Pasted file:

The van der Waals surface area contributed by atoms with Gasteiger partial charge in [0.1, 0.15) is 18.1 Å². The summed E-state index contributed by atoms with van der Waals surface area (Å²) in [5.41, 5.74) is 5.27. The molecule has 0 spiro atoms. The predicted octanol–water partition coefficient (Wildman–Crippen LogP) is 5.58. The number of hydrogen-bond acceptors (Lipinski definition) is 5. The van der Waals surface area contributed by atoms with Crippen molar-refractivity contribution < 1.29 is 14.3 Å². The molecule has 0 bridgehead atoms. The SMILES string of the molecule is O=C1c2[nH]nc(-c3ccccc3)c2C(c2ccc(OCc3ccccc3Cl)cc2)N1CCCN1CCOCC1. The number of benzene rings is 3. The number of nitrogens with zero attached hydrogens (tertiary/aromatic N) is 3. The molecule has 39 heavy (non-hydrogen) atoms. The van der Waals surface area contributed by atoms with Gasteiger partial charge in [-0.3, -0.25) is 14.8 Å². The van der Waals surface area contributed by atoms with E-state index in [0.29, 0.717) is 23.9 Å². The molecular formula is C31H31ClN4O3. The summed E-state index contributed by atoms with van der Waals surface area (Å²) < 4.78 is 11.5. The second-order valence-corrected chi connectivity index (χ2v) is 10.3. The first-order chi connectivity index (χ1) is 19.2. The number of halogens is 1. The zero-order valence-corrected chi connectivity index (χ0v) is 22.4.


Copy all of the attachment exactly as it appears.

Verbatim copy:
The van der Waals surface area contributed by atoms with Gasteiger partial charge in [0.1, 0.15) is 18.1 Å². The summed E-state index contributed by atoms with van der Waals surface area (Å²) in [5.41, 5.74) is 5.27. The molecule has 0 spiro atoms. The predicted octanol–water partition coefficient (Wildman–Crippen LogP) is 5.58. The number of hydrogen-bond acceptors (Lipinski definition) is 5. The van der Waals surface area contributed by atoms with Crippen molar-refractivity contribution < 1.29 is 14.3 Å². The molecule has 0 bridgehead atoms. The SMILES string of the molecule is O=C1c2[nH]nc(-c3ccccc3)c2C(c2ccc(OCc3ccccc3Cl)cc2)N1CCCN1CCOCC1. The number of benzene rings is 3. The number of nitrogens with zero attached hydrogens (tertiary/aromatic N) is 3. The molecule has 39 heavy (non-hydrogen) atoms. The van der Waals surface area contributed by atoms with Gasteiger partial charge in [-0.3, -0.25) is 14.8 Å². The van der Waals surface area contributed by atoms with E-state index in [0.29, 0.717) is 23.9 Å². The molecular formula is C31H31ClN4O3. The summed E-state index contributed by atoms with van der Waals surface area (Å²) < 4.78 is 11.5. The second-order valence-corrected chi connectivity index (χ2v) is 10.3. The first-order chi connectivity index (χ1) is 19.2. The number of halogens is 1. The zero-order valence-corrected chi connectivity index (χ0v) is 22.4.